The Salvation Army partners with community in creation of Peachtree Creek Greenway
By: David Ibata
When dignitaries and residents of Brookhaven, Georgia, gathered to cut a ribbon and formally open the first phase of the Peachtree Creek Greenway, they paused to recognize a key partner in the $10 million project.
“Without their assistance and generosity, we would not be here today, and that’s The Salvation Army,” said Joe Gebbia, mayor pro tem of Brookhaven.
Phase I of the walking and bicycling path runs 1.27 miles along the North Fork of Peachtree Creek northeast of Atlanta, Georgia. Except when a heavy rain sends it over its banks, the waterway is only a few inches deep and about 30 feet wide. It threads its way behind apartment buildings, office complexes and The Salvation Army’s Southern Territorial Headquarters and Atlanta Temple Corps.
Until recently, the stream was an impassable thicket. Work crews last year chopped and cleared the vegetation, opened the creek bed to sunlight and hauled away years of accumulated trash. They carved into its slopes a 14-foot-wide paved trail with multiple access points and parking, including two on The Salvation Army campus.
At roughly the half-way mark, a bridge of concrete and steel was built to carry the path across the creek. Here, the city set up a white tent with folding chairs at the foot of the bridge for speakers and refreshments; the ribbon-cutting took place on the span.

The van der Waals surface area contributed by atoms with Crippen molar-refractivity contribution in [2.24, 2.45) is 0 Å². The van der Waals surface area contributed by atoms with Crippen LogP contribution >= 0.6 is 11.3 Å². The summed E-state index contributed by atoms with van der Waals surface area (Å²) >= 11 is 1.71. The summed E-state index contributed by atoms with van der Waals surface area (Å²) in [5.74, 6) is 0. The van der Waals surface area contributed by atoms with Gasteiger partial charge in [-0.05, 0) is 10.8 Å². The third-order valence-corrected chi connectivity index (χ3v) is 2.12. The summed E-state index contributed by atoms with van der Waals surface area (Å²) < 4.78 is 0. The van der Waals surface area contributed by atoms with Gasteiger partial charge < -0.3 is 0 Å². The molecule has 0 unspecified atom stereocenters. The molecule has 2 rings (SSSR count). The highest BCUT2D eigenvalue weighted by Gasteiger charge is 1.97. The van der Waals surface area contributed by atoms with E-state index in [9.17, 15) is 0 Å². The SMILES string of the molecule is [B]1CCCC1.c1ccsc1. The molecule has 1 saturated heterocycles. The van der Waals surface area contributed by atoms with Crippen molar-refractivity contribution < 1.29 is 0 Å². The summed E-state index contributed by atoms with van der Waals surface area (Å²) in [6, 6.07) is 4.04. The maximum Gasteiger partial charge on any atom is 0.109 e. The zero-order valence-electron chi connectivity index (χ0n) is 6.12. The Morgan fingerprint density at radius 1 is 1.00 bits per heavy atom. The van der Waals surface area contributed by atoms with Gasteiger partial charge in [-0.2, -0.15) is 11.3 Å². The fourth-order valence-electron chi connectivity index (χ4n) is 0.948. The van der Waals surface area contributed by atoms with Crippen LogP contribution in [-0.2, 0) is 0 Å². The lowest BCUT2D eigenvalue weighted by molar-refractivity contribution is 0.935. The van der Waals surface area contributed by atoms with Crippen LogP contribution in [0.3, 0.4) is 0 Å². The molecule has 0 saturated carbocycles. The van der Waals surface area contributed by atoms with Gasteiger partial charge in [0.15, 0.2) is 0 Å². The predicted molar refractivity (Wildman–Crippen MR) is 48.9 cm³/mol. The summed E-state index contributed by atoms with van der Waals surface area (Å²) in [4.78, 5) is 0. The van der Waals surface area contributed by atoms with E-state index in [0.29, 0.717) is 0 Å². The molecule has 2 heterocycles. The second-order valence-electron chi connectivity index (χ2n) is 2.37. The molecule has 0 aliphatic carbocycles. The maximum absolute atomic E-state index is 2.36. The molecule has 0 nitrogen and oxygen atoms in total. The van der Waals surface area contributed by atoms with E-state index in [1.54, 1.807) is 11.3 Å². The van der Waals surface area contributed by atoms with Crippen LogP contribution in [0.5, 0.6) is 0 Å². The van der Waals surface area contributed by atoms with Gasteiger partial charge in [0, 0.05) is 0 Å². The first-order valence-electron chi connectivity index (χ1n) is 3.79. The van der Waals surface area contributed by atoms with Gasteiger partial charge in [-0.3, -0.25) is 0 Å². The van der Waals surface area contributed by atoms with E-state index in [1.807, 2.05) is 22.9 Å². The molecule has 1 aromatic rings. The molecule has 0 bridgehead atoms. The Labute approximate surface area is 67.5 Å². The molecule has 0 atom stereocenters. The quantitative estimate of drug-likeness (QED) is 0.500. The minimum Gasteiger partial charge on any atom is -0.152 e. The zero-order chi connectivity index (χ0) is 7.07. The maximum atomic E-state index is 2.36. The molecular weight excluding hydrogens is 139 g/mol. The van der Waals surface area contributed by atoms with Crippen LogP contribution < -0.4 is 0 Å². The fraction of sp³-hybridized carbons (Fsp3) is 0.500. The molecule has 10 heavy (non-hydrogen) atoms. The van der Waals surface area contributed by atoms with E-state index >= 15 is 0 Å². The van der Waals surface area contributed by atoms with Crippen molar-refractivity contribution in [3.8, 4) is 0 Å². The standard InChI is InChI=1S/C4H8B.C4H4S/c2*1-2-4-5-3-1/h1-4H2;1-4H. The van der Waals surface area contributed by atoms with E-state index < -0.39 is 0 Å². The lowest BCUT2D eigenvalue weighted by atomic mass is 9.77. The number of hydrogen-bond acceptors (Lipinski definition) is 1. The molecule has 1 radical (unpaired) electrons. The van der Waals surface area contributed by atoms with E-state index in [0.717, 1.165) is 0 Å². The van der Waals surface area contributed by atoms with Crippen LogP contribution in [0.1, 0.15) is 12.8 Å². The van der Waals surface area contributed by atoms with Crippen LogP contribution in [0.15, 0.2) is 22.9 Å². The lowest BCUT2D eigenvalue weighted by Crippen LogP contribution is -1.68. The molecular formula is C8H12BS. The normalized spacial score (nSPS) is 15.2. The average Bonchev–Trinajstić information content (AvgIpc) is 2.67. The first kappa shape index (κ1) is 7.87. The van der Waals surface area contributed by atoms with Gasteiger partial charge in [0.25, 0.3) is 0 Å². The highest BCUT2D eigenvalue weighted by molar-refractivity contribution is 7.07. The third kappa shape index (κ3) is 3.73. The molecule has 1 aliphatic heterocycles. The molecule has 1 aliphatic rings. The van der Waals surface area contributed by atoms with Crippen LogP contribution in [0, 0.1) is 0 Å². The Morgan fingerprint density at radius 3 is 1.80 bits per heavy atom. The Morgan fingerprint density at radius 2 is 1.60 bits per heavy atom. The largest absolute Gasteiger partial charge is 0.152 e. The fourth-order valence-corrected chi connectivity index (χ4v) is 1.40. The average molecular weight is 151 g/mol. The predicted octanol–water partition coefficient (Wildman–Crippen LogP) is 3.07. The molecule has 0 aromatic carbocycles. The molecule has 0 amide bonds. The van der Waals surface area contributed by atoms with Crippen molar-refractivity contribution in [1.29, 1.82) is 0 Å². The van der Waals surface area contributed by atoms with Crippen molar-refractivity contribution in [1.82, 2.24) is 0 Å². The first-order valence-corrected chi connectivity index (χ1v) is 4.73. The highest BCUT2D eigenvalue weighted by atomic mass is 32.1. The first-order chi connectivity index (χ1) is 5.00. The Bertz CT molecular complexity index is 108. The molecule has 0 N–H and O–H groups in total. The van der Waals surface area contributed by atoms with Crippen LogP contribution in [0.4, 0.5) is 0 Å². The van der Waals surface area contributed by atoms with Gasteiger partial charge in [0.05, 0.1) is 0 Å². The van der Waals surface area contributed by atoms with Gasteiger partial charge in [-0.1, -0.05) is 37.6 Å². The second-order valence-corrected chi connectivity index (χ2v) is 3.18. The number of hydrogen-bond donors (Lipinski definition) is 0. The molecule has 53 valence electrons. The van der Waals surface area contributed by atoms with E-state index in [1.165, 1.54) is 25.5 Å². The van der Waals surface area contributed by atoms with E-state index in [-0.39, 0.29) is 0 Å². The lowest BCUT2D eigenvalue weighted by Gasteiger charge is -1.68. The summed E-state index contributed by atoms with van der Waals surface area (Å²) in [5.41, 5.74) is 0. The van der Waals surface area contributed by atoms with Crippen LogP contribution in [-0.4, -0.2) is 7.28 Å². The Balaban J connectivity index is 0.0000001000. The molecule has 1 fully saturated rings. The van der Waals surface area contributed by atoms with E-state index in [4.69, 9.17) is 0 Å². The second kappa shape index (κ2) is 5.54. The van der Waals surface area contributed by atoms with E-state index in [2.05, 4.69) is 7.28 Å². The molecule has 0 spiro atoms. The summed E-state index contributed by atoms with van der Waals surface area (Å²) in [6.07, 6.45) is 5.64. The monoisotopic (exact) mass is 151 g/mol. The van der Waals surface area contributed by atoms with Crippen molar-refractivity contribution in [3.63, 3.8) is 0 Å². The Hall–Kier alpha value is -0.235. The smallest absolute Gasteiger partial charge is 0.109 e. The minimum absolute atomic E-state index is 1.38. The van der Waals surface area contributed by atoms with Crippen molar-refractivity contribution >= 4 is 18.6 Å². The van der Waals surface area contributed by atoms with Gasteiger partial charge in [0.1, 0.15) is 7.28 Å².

Gebbia thanked The Salvation Army for donating land and easements for the project. He specifically cited Captain Kenneth Argot, Atlanta Temple Corps officer; Nathaniel Coles, assistant director of facility operations for the THQ Property Department; and Caleb Louden, mission specialist for the Metro Atlanta Command.
“They were responsible for the North Druid Hills trailhead,” next to THQ, Gebbia said. “Also, we had a homeless population living along the creek, under bridges, and the charge of the (city) council was not to shuttle these people off, but to handle the situation holistically and with respect. The people of The Salvation Army gave us the assistance to really address that situation.”
The Red Shield Harbor Light Corps in Atlanta worked with Brookhaven to offer homeless residents a place to stay for up to six months; food, clothing and medical care; and for those wishing it, spiritual counseling, job training and help overcoming substance abuse.
The Army also made available a 14-by-160-foot retaining wall along the Greenway for a mural to be commissioned by the city and plans its own mural on the side of a warehouse building along the trail.
A future Phase II will extend the trail south into Atlanta, and Phase III, north to the cities of Chamblee and Doraville, for a total length of 12.3 miles. And at its midpoint, visible to thousands of passersby every week, will be The Salvation Army.